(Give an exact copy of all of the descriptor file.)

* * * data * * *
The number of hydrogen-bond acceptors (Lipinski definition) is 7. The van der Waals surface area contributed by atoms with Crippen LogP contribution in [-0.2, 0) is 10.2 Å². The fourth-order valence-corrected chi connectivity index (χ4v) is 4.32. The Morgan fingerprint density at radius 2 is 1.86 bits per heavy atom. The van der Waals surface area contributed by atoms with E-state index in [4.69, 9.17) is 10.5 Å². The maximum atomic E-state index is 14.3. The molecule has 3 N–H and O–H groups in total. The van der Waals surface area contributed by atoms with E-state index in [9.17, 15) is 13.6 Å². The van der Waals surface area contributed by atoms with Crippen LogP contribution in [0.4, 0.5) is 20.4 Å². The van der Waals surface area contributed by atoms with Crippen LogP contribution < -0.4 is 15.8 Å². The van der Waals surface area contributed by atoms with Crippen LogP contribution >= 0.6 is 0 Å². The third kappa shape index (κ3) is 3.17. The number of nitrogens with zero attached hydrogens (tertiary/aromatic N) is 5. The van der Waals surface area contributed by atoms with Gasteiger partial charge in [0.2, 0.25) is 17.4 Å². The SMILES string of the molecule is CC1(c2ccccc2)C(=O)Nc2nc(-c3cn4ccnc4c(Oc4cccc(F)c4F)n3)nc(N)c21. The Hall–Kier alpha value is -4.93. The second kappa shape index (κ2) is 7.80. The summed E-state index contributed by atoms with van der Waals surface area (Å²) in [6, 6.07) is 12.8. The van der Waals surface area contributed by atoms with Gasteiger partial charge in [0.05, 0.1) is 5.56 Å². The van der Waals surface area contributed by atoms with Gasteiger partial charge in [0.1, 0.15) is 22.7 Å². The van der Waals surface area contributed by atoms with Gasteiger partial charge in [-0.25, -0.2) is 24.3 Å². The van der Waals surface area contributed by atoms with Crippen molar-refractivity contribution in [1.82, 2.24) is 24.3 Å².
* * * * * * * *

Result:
The number of hydrogen-bond acceptors (Lipinski definition) is 7. The van der Waals surface area contributed by atoms with Crippen LogP contribution in [-0.2, 0) is 10.2 Å². The fourth-order valence-corrected chi connectivity index (χ4v) is 4.32. The Morgan fingerprint density at radius 2 is 1.86 bits per heavy atom. The van der Waals surface area contributed by atoms with E-state index in [4.69, 9.17) is 10.5 Å². The maximum atomic E-state index is 14.3. The molecule has 3 N–H and O–H groups in total. The van der Waals surface area contributed by atoms with E-state index in [9.17, 15) is 13.6 Å². The van der Waals surface area contributed by atoms with Crippen LogP contribution in [0.4, 0.5) is 20.4 Å². The van der Waals surface area contributed by atoms with Crippen LogP contribution < -0.4 is 15.8 Å². The van der Waals surface area contributed by atoms with Crippen LogP contribution >= 0.6 is 0 Å². The third kappa shape index (κ3) is 3.17. The number of nitrogens with zero attached hydrogens (tertiary/aromatic N) is 5. The van der Waals surface area contributed by atoms with Gasteiger partial charge in [0.2, 0.25) is 17.4 Å². The SMILES string of the molecule is CC1(c2ccccc2)C(=O)Nc2nc(-c3cn4ccnc4c(Oc4cccc(F)c4F)n3)nc(N)c21. The Hall–Kier alpha value is -4.93. The second kappa shape index (κ2) is 7.80. The summed E-state index contributed by atoms with van der Waals surface area (Å²) in [6, 6.07) is 12.8. The van der Waals surface area contributed by atoms with Gasteiger partial charge in [0.05, 0.1) is 5.56 Å². The van der Waals surface area contributed by atoms with Gasteiger partial charge in [0.1, 0.15) is 22.7 Å². The van der Waals surface area contributed by atoms with Gasteiger partial charge in [-0.25, -0.2) is 24.3 Å². The van der Waals surface area contributed by atoms with Crippen molar-refractivity contribution in [1.82, 2.24) is 24.3 Å².